“The subject has been stoking gullible masses so as to create issues of disturbance in public order and demoralising security forces by making unscrupulous statement vis-à-vis security exercises being undertaken for safety and security of common people,” the dossier says.
The PDP chief’s opposition to the Triple Talaq Act, which she had termed as “undue interference seemingly to punish Muslims and demonise them” and her criticism of the Central government over cases of lynching are some of the other charges against her.
“Her [Mehbooba’s] divisive approach and potential and its spill over to other parts of the country,” according to the dossier, is reflected in her statement where she said: “(I) fail to understand the need to pass the Triple Talaq Bill especially since the Supreme Court has already declared it illegal. Undue interference seemingly to punish Muslims. Given the current state of economy should this really have been a priority?”
There are charges against the PDP as well in the dossier which describes the party as “dubious”. “The genesis and the approach of the Peoples Democratic Party has been of a dubious nature,” it reads.
The dossier says the PDP has borrowed its election symbol – Ink and Pot – from the Muslim United Front which participated in the 1987 assembly elections in J&K.
“The green flag of the party reflects its radical origin,” mentions the dossier.
The making of Mehbooba Mufti
A law graduate and mother of two girls, Mehbooba began her political career in the shadow of her father, Mufti Muhammad Sayeed, in the Congress in 1996 when she contested and won the assembly election from her home constituency of Bijbehara in south Kashmir.
She went on to play a major role in her father’s victory as the Congress candidate from South Kashmir in the 1998 LS polls. But a major shift in her political career came in 1999 when Sayeed quit the Congress and floated the PDP. Mehbooba was among the handful of people who had committed themselves to realise Sayeed’s dream.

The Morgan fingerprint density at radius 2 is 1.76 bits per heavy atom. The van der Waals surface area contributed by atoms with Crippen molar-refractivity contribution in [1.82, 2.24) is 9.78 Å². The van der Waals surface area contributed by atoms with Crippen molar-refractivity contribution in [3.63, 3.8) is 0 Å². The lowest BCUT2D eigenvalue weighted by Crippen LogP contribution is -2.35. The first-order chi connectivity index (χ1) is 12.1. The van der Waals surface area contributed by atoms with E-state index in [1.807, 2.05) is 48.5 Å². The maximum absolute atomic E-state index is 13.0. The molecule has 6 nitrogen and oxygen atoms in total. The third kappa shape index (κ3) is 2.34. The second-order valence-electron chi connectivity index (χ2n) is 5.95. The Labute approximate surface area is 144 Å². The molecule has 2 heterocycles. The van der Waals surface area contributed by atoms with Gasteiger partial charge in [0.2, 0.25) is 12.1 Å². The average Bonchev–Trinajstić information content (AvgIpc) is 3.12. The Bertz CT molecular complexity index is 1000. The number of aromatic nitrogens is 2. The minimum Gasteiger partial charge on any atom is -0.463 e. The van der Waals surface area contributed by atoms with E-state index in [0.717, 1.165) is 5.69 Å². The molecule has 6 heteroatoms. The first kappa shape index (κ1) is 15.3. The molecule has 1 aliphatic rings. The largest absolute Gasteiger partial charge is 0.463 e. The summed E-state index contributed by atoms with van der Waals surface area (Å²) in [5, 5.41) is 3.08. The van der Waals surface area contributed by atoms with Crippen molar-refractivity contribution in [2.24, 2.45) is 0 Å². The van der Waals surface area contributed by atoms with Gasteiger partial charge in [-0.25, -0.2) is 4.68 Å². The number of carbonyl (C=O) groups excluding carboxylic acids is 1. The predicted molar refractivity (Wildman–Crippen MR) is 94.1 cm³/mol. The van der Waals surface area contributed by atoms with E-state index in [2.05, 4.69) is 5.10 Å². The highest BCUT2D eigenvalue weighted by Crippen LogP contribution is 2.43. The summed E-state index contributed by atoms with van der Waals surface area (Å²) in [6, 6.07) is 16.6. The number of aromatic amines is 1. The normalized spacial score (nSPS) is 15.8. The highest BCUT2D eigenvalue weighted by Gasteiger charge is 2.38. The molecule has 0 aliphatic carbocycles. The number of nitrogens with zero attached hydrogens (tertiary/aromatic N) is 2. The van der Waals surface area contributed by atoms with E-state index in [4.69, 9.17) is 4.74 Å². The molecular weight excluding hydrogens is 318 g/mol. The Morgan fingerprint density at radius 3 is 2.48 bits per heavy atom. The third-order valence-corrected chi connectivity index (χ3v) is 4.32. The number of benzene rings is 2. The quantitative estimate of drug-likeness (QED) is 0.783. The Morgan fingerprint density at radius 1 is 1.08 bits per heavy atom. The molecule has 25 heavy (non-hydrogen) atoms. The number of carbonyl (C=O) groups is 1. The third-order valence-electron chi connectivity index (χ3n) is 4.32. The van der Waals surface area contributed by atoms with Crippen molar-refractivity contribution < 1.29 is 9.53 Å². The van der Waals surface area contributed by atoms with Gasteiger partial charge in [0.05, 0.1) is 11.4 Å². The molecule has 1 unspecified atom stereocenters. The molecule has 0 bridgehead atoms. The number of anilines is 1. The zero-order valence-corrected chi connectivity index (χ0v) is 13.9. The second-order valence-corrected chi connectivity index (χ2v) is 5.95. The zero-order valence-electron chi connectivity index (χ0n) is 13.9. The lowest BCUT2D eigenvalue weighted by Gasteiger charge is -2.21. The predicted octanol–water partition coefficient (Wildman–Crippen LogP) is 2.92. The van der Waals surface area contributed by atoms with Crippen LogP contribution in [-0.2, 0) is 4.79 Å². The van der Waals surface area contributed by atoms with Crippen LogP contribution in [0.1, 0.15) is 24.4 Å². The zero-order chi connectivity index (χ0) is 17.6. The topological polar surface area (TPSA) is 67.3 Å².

Within three years of its launch, the PDP rose to form a coalition government with the Congress in 2002, bagging 16 seats in the assembly. Two years later she won the Lok Sabha election from South Kashmir.
In the 2008 state election polls, the party raised its tally to 21 seats in the 87-member assembly under Mehbooba’s leadership. She returned to the erstwhile state assembly from Shopian’s Wachi constituency. However, it was the 2014 elections that constituted a watershed moment in the party’s history – it emerged as the single largest party, bagging 28 seats.
In March 2015, following three months of negotiations, Sayeed decided to form a government with the BJP, a move that dented a blow to the party’s popularity in the Valley. PDP soon became the target of people’s ire.
Mehbooba assumed a central role after Sayeed’s demise on January 7, 2016. J&K came under the governor’s rule as Mehbooba refused to take oath as the next chief minister immediately, demanding some state-specific measures from the Centre.
It was Mehbooba’s “positive” meeting with Prime Minister Narendra Modi on March 23 that year that brought the alliance back on track, paving the way for Mehbooba to become the first woman chief minister of J&K on April 4.
But her stint was cut short by the BJP in June 2018 when the party pulled out of the alliance with the PDP, bringing an abrupt end to her 22-month old government. Her tenure saw a six-month-long uprising in 2016, in which more than 100 people were killed and more than 2,000 were hit by pellet guns by forces in action, blinding many victims – fully or partially.